One of the album’s more introspective moments appears on the title track, ”Sideline Story, in which Cole reflects on his unsettled relationship with protege and label boss Jay-Z, comparing it to that of LeBron James and Michael Jordan.
But, you’ll never play me like LeBron vs. Jordan
Twenty years, wonder who they gone say was more importan’
Both changed the game, came through and made a lane
Who’s to say that who’s greater, all we know, they ain’t the same
However, it isn’t until the album’s fourth quarter, tracks 13 and 14, that Cole elevates his game to the next level, taking a page out of the book of His Airness, rather than King James.
On “Rise And Shine”, Cole packs a vociferous flow, lacing a Greg Dykes and The Synanon Choir sample with potent lyrical venom.
In a game full of liars it turns out that I’m the truth
Some say that rap’s alive, it turns out that I’m the proof
Cause the ones y’all thought would save the day can’t even tie my boots
The ones y’all thought could hang with me can’t even tie my noose
Let these words be my bullets n*gga, I don’t rhyme I shoot, bang!
For his next act, “God’s Gift”, a three and a half-minute braggadocio assault over hard-hitting drums, Cole poses questions to both his friends and foes.
Would you miss me?
I don’t know where I’m going, but I’m going
Is you coming with me? Up, up and away…
Hey, do you trust me?
If I was on my last dollar
Dead poor, assed out, would you love me?
“God’s Gift” just may be the most complete track Cole has ever assembled, with “Rise And Shine” serving as the perfect set-up to the album’s 1-2 haymaker of a knockout punch.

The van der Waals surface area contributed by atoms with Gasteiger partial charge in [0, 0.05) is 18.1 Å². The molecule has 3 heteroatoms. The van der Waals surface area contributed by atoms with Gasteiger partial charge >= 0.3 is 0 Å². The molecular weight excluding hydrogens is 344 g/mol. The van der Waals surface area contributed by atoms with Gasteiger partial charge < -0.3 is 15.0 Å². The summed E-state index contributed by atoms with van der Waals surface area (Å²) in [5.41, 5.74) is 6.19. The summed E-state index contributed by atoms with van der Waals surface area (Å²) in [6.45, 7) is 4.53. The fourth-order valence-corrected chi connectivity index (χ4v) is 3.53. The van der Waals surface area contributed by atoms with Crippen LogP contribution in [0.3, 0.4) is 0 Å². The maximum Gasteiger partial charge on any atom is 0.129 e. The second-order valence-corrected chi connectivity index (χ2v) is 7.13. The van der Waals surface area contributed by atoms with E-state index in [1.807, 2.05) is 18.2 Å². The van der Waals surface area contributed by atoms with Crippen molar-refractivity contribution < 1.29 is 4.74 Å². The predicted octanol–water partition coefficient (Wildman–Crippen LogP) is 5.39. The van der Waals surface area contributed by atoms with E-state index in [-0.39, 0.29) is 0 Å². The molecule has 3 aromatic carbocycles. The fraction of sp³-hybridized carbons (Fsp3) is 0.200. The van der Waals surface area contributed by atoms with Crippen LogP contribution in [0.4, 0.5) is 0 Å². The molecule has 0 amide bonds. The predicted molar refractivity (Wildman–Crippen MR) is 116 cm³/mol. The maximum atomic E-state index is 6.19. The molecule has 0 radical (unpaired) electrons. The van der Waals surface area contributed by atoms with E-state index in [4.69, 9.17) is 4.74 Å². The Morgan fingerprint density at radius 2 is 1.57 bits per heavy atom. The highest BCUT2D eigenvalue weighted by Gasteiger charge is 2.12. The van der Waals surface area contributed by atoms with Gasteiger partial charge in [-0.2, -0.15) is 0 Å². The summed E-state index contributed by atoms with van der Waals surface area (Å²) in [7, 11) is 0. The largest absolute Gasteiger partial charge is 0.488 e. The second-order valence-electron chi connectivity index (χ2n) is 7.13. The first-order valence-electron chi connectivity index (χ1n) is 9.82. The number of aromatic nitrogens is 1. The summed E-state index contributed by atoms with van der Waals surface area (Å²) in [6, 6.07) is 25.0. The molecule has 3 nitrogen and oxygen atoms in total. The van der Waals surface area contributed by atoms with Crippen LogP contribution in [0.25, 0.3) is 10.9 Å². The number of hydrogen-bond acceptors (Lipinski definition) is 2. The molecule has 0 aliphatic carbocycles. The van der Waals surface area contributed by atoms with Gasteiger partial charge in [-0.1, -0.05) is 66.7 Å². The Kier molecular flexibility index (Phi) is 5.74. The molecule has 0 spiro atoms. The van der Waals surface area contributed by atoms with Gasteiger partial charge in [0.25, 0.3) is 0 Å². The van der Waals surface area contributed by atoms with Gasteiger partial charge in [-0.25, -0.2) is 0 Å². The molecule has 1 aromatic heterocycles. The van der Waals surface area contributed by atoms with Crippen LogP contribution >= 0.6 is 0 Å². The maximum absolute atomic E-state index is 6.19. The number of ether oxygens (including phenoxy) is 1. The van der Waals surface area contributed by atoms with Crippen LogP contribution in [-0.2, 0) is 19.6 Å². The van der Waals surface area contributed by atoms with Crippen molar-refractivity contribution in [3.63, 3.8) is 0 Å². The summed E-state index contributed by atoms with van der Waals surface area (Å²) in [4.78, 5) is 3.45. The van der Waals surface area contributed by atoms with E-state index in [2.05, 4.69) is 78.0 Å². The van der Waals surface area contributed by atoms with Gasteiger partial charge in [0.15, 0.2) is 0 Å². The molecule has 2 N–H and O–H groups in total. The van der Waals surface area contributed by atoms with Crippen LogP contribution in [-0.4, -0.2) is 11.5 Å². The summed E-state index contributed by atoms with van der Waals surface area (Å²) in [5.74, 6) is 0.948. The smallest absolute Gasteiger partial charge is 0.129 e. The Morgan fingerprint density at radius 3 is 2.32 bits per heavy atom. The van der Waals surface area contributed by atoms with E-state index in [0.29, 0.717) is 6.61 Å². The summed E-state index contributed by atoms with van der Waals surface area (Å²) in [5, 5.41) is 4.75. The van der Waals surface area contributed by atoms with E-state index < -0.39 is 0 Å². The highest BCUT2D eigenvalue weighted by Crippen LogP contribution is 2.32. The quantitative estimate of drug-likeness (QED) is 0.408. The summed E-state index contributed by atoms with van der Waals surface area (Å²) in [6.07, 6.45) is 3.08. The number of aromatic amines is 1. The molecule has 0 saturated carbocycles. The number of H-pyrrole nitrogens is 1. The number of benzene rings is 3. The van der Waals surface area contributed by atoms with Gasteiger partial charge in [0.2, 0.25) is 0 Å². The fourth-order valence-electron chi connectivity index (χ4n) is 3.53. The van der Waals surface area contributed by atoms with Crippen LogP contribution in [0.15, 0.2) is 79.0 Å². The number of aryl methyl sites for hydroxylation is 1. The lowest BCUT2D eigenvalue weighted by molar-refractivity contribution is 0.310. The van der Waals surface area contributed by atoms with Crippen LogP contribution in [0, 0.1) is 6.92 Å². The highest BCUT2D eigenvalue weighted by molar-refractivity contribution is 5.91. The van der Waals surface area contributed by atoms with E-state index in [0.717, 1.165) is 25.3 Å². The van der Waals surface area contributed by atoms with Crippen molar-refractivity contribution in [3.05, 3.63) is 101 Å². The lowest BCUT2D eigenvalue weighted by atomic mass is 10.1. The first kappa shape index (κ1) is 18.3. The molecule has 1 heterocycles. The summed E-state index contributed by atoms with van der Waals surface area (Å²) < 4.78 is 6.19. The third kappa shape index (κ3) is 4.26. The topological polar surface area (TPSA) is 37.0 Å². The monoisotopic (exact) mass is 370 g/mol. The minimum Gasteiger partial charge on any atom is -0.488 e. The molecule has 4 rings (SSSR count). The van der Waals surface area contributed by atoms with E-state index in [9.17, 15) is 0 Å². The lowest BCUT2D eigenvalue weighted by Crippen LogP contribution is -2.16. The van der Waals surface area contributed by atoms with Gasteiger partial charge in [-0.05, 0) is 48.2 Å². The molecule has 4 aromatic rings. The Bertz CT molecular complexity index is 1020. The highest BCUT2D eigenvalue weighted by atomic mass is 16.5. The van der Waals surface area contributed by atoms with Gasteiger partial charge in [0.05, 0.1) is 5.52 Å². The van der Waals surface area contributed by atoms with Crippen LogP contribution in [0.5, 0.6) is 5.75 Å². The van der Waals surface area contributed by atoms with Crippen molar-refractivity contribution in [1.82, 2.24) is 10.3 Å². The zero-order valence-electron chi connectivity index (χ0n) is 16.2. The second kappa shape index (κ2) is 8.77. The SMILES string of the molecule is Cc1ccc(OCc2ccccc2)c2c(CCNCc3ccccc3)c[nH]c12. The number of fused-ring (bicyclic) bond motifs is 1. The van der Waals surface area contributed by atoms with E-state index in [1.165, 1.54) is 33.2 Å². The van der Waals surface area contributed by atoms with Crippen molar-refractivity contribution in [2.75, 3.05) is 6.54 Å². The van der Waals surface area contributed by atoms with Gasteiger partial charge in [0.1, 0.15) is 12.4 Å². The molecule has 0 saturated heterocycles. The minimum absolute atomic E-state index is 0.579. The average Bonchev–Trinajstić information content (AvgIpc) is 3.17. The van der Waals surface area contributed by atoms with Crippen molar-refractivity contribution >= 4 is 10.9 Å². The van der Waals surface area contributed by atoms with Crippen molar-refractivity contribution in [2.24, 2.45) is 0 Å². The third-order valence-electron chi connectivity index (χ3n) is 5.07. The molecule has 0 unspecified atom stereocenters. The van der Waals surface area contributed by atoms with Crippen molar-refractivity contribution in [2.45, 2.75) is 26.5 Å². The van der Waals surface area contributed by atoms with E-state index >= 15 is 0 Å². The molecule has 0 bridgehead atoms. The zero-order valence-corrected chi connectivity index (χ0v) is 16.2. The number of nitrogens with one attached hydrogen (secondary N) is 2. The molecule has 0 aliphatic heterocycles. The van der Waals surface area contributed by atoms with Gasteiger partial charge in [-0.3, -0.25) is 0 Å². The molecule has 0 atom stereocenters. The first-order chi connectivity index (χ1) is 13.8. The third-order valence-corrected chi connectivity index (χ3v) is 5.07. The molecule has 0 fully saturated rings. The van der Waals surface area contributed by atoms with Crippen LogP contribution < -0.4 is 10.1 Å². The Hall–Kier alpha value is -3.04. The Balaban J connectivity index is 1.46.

Predictably, the only instance in which Cole fails on Sideline Story is when he strays away from his own organic sound and forces his own hand. ”Mr. Nice Watch” the album’s most anticipated track featuring a verse from Hova the God himself, may transcend into a Top 40 smash when all is said and done. But it feels completely out of place here, with a linear dubstep beat and soft rhymes from Jermaine.
Hov bodies his verse, leaving Cole in the dust with entendre on entendre on entendre.
Meanwhile I’m just chopping off doors
Put the front on the back cause I’m back and forth
Put the front on the back of the ‘bach like a boss
So I’m frontin’ on n*ggas when I’m backing off
Call it payback for 2009′s ”A Star Is Born” off Blueprint 3 , where it was Cole who stole the spotlight from Hov with one of the best verses of his young career. A verse that would set the wheels in motion for Jermaine’s mainstream crossover and present day success on Sideline Story.
J. Cole isn’t a lot of things. He may never grace the cover of GQ or Forbes. He may never drop a genre-defining classic like The Blueprint or even another album on the same level as Kingdom Come. He may never eclipse or come close to being Sean Carter.
For now, his own indelible creation, Cole World: The Sideline Story is projected to move 250,000 units its first week, a truly astounding figure for a debut LP. For now, Jermaine Cole is busy being himself, straying from the glitzy norm and producing gritty, raw, true hip-hop. For now, Jermaine Cole is a hip-hop superstar with one of the best albums of the year.
Clap for ’em.